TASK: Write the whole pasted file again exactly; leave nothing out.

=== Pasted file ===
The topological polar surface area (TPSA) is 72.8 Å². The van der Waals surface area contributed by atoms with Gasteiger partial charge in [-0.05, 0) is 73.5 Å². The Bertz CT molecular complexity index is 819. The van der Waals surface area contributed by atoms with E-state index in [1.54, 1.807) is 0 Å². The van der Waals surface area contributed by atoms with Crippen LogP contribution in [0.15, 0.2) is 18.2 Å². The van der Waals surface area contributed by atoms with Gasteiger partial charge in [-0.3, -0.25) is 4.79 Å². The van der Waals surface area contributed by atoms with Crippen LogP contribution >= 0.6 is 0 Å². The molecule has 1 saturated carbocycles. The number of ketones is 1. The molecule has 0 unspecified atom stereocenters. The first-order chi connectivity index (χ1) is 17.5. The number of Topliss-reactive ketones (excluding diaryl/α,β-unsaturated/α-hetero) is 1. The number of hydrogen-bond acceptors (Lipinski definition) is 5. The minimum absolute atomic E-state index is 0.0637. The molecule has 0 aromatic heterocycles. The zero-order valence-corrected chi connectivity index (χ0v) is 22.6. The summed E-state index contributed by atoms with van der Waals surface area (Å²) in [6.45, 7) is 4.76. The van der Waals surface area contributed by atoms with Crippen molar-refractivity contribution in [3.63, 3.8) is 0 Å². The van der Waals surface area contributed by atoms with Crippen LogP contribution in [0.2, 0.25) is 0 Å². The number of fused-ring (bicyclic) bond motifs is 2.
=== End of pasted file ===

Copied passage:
The topological polar surface area (TPSA) is 72.8 Å². The van der Waals surface area contributed by atoms with Gasteiger partial charge in [-0.05, 0) is 73.5 Å². The Bertz CT molecular complexity index is 819. The van der Waals surface area contributed by atoms with E-state index in [1.54, 1.807) is 0 Å². The van der Waals surface area contributed by atoms with Crippen LogP contribution in [0.15, 0.2) is 18.2 Å². The van der Waals surface area contributed by atoms with Gasteiger partial charge in [-0.3, -0.25) is 4.79 Å². The van der Waals surface area contributed by atoms with Crippen LogP contribution >= 0.6 is 0 Å². The molecule has 1 saturated carbocycles. The number of ketones is 1. The molecule has 0 unspecified atom stereocenters. The first-order chi connectivity index (χ1) is 17.5. The number of Topliss-reactive ketones (excluding diaryl/α,β-unsaturated/α-hetero) is 1. The number of hydrogen-bond acceptors (Lipinski definition) is 5. The minimum absolute atomic E-state index is 0.0637. The molecule has 0 aromatic heterocycles. The zero-order valence-corrected chi connectivity index (χ0v) is 22.6. The summed E-state index contributed by atoms with van der Waals surface area (Å²) in [6.45, 7) is 4.76. The van der Waals surface area contributed by atoms with Crippen molar-refractivity contribution in [3.63, 3.8) is 0 Å². The van der Waals surface area contributed by atoms with Crippen LogP contribution in [0.2, 0.25) is 0 Å². The number of fused-ring (bicyclic) bond motifs is 2.